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Internet pharmacies and online prescription drug sales: A cross-sectional study

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Internet pharmacies and online prescription drug sales: A cross-sectional study

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Psychonaut2002 is a European Union, multi-site research project to investigate the developing relationship between the Internet and drugs with abuse potential. This paper describes the findings of the Scotland research site, which investigated the online availability of prescription drugs. The project used a cross-sectional study to investigate 275 English-language websites, found by searching Google.com and AltaVista.com for ‘prescription drugs’. We found that online pharmacies selling prescription drugs can be classified into four types: (1) legitimate pharmacies; (2) subscription pharmacies; (3) lifestyle pharmacies; and (4) no-prescription pharmacies. The paper considers these findings in relation to what is already known about Internet access. We specifically consider the issues of literacy, Internet access, and credit-card ownership in relation to online pharmacies. We suggest that those from higher socioeconomic groups would be most able to access online pharmacies. However, drug abuse within this population may not be so readily recognized. Efforts to bridge the digital divide may increase access to Internet-sourced drugs amongst those in lower socioeconomic groups. We conclude that stereotypical notions of drug abuse being limited to lower socioeconomic groups may need to change. Increased Internet access may increase the role of the Internet in drug abuse.
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Internet Pharmacies and Online Prescription Drug Sales:
a cross-sectional study
CHRISTOPHER LITTLEJOHN
1
*, ALEX BALDACCHINO
1
,
FABRIZIO SCHIFANO
2
& PAULO DELUCA
2
1
Centre for Addiction Research and Education Scotland, Department of Psychiatry,
University of Dundee, Ninewells Hospital and Medical School, Dundee, UK;
2
Addictive Behaviour Section, Department of Mental Health, St George’s Hospital
Medical School, University of London, Cranmer Terrace, London, UK
ABSTRACT Psychonaut2002 is a European Union, multi-site research project to
investigate the developing relationship between the Internet and drugs with abuse
potential. This paper describes the findings of the Scotland research site, which investi-
gated the online availability of prescription drugs. The project used a cross-sectional study
to investigate 275 English-language websites, found by searching Google.com and
AltaVista.com for ‘prescription drugs’. We found that online pharmacies selling prescrip-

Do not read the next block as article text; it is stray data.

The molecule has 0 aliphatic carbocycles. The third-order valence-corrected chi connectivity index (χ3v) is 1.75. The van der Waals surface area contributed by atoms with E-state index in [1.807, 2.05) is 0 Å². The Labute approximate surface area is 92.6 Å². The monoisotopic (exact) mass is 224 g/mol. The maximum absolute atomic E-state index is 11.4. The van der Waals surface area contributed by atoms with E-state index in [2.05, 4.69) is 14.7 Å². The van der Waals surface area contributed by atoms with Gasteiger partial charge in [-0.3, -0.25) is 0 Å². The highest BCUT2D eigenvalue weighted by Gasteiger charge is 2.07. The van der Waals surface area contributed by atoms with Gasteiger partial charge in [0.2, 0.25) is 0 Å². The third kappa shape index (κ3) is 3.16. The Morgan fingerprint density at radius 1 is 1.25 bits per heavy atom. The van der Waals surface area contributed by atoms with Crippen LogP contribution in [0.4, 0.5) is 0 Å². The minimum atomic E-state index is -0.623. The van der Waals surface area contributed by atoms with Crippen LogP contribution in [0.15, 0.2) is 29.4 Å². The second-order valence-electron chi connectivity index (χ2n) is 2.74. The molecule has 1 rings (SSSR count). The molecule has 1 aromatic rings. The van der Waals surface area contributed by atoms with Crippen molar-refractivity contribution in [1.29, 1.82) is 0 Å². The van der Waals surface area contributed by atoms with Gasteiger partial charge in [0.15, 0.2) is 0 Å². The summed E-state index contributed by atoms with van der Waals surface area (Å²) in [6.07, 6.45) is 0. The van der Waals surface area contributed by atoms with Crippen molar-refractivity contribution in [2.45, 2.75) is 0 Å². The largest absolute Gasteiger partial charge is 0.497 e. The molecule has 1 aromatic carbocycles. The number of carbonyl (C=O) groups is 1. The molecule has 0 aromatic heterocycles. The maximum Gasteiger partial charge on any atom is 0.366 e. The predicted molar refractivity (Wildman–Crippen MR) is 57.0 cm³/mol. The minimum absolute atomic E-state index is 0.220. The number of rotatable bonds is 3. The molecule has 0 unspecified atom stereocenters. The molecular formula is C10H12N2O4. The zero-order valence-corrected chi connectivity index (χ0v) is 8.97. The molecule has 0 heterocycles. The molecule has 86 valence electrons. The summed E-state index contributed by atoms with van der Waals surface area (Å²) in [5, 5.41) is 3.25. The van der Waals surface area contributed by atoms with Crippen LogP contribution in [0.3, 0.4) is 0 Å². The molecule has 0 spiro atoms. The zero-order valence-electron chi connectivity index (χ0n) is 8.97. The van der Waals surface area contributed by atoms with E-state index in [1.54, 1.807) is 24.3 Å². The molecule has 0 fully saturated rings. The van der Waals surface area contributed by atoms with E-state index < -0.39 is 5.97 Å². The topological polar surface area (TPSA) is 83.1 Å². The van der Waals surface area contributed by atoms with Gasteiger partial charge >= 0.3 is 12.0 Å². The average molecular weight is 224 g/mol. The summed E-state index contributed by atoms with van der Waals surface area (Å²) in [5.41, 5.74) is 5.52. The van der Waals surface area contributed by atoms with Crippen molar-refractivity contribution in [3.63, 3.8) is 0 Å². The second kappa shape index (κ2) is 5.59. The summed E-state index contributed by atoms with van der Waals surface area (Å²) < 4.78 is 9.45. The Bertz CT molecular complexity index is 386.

tion drugs can be classified into four types: (1) legitimate pharmacies; (2) subscription
pharmacies; (3) lifestyle pharmacies; and (4) no-prescription pharmacies. The paper
considers these findings in relation to what is already known about Internet access. We
specifically consider the issues of literacy, Internet access, and credit-card ownership in
relation to online pharmacies. We suggest that those from higher socioeconomic groups
would be most able to access online pharmacies. However, drug abuse within this
population may not be so readily recognized. Efforts to bridge the digital divide may
increase access to Internet-sourced drugs amongst those in lower socioeconomic groups.
We conclude that stereotypical notions of drug abuse being limited to lower socioeconomic
groups may need to change. Increased Internet access may increase the role of the Internet
in drug abuse.
Introduction
Traditionally, there are two identifiable illicit drug markets (Schifano et al., 2003).
The ‘street market’ usually provides heroin and crack cocaine, run by hierarchical
organized crime, using mobile phone communications, with all participants
controlled by the threat of actual violence. The ‘free market’ involves the selling
of cannabis and ecstasy amongst small groups of friends. With the advent of the
Internet, there is now the possibility of a third market, the ‘e-commerce market’,
where drugs are sold over the Internet (Schifano et al., 2003).
Drugs: education, prevention and policy ISSN 0968–7637 print/ISSN 1465–3370 online #2005 Taylor & Francis Ltd
http://www.tandf.co.uk/journals
DOI: 10.1080/0968763042000275326
Drugs: education, prevention and policy,
Vol. 12, No. 1, February 2005, 75–80
*Correspondence to: Christopher Littlejohn, Centre for Addiction Research and Education Scotland,
Department of Psychiatry, University of Dundee, Ninewells Hospital and Medical School, Dundee
DD1 9SY, UK. Tel: þ44 (0)1382 632121. Fax: þ44 (0)1382 633923. E-mail: christopher@clittlejohn.fslife.
co.uk
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Psychonaut 2002 is a European Union funded project for searching the Internet
for drug-related websites using a controlled search methodology (Schifano et al.,
2003). The project involves fifteen research centres from eleven European
countries. The web searches were conducted for all drugs (excluding alcohol)
in 2003. The websites found have been entered into a password-protected
database (www.psychonaut2002.org). This paper describes the findings of our